Editor's note: In this five-part series, Government Technology examines the present impact of technology on transit systems and what that can mean for the future of urban transportation.
When it comes to public transit, the city of Portland, Ore., stands out. Despite having a metro population ranked 24th in the country, the city has the 11th largest transit system, when measured by passenger trips. Besides bus service, the city has, over the years, invested in an extensive light rail system, a downtown streetcar line as well as commuter rail. And growth continues. In September, Tri-County Metropolitan Transportation District of Oregon (TriMet), the regional transit agency, will open a 7.3-mile extension of its light rail system. Add it all up and Portland has a robust transit network that is the envy of many American cities.
While transit agencies always have used technology, most of the focus and spending has been directed toward infrastructure — the buses, trains and rails — as well as significant labor costs. Information technology has played a relatively quiet role as a tool rather than as an overall strategy. But that thinking is beginning to change as mobile computing, social media, GPS, data analytics — as well as other forms of automation — have opened up new ways to improve service and, hopefully, attract more riders.
Transit agencies are using advances in technology in three broad areas. First, there are technology solutions that are meant to make transit appeal to a broad ridership, not just the traditional users who are typically low income or don’t have a car. This is what Terry C. Bills, global transportation industry manager of Esri, calls the Madison Avenue approach, where transit agencies use data and cool technology to market transit so that it appeals to urban professionals and to better understand their needs. “For new urban riders, what’s important is that transit service is on time, clean and fast,” he said.
Second, agencies are increasing the use of intelligent systems to streamline and improve fare collection, scheduling and routing of transit services. Agencies can track not just where their buses and trains are in real time, but they can also know exactly how many people are riding a particular vehicle at a particular time. When this information is put into a database and analyzed, transit officials can better predict how many buses are needed on given routes at different times of the day and can control when they arrive at a stop, so fewer are too late or too early. Intelligent transportation systems can help control light rail and subway trains, allowing more on the tracks during rush hour, without risk of an accident.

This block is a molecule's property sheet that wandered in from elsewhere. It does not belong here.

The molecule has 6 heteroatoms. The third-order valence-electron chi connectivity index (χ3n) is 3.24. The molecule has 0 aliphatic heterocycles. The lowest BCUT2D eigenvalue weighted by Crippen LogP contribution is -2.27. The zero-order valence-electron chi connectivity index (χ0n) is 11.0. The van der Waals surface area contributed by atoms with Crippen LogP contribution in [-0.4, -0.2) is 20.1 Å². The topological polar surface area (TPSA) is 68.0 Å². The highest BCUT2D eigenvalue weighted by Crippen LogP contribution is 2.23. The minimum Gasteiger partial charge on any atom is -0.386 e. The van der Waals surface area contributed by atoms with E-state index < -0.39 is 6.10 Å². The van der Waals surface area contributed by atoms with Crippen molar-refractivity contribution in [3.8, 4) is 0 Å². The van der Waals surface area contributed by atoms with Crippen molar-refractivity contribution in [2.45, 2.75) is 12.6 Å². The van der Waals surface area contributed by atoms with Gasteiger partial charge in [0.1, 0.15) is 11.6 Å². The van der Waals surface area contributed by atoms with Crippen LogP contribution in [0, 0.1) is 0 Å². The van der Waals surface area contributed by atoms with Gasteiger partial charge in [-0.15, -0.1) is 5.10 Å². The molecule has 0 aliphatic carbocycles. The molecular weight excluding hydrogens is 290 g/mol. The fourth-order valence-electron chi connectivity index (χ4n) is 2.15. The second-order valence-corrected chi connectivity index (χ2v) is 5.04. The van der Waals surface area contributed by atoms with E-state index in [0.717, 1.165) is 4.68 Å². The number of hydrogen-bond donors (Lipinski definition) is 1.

Third, transit agencies are adopting social media for two-way interaction to increase transparency and accountability, while improving how they monitor transit service. The goal is to keep riders well informed and to also mine social media for ways to improve services. Twitter, Facebook, Instagram and other social media platforms have become essential tools for customer-focused transit agencies.
But the application of new technologies, many of which are not expensive to deploy, is far from uniform across the country’s 7,865 transit agencies. Transit officials will be the first to tell you they are broke and don’t have the funds to spend on high-tech tools. Still, a number of cash-strapped agencies, such as TriMet, continue to adopt new technologies, especially those that have an impact on services.